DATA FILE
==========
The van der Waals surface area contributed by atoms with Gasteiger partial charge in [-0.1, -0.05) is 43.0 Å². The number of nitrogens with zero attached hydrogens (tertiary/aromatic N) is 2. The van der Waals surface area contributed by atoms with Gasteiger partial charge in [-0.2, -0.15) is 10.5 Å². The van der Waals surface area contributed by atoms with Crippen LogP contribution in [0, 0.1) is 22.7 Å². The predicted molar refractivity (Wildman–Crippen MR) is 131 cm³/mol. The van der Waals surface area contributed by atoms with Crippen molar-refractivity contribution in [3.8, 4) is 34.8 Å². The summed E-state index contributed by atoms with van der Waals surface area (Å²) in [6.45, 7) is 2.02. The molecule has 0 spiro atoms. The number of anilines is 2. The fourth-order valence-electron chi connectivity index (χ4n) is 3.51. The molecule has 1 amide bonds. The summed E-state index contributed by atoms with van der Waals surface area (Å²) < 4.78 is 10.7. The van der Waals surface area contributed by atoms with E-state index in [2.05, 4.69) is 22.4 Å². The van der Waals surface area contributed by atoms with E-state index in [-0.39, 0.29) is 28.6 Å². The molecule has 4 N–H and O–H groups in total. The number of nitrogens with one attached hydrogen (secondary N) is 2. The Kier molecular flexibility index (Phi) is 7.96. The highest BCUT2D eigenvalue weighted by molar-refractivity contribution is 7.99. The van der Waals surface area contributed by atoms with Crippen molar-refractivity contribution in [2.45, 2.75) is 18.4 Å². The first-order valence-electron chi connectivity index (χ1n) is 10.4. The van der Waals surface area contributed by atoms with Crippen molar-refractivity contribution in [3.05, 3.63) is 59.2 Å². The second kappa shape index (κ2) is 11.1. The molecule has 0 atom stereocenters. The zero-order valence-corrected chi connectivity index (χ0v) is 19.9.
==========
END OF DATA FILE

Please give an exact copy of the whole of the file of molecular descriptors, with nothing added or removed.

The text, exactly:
The van der Waals surface area contributed by atoms with Gasteiger partial charge in [-0.1, -0.05) is 43.0 Å². The number of nitrogens with zero attached hydrogens (tertiary/aromatic N) is 2. The van der Waals surface area contributed by atoms with Gasteiger partial charge in [-0.2, -0.15) is 10.5 Å². The van der Waals surface area contributed by atoms with Crippen LogP contribution in [0, 0.1) is 22.7 Å². The predicted molar refractivity (Wildman–Crippen MR) is 131 cm³/mol. The van der Waals surface area contributed by atoms with Crippen molar-refractivity contribution in [3.8, 4) is 34.8 Å². The summed E-state index contributed by atoms with van der Waals surface area (Å²) in [6.45, 7) is 2.02. The molecule has 0 spiro atoms. The number of anilines is 2. The fourth-order valence-electron chi connectivity index (χ4n) is 3.51. The molecule has 1 amide bonds. The summed E-state index contributed by atoms with van der Waals surface area (Å²) < 4.78 is 10.7. The van der Waals surface area contributed by atoms with E-state index in [2.05, 4.69) is 22.4 Å². The van der Waals surface area contributed by atoms with E-state index in [-0.39, 0.29) is 28.6 Å². The molecule has 4 N–H and O–H groups in total. The number of nitrogens with one attached hydrogen (secondary N) is 2. The Kier molecular flexibility index (Phi) is 7.96. The highest BCUT2D eigenvalue weighted by molar-refractivity contribution is 7.99. The van der Waals surface area contributed by atoms with Crippen molar-refractivity contribution in [2.45, 2.75) is 18.4 Å². The first-order valence-electron chi connectivity index (χ1n) is 10.4. The van der Waals surface area contributed by atoms with Crippen molar-refractivity contribution in [3.05, 3.63) is 59.2 Å². The second kappa shape index (κ2) is 11.1. The molecule has 0 atom stereocenters. The zero-order valence-corrected chi connectivity index (χ0v) is 19.9.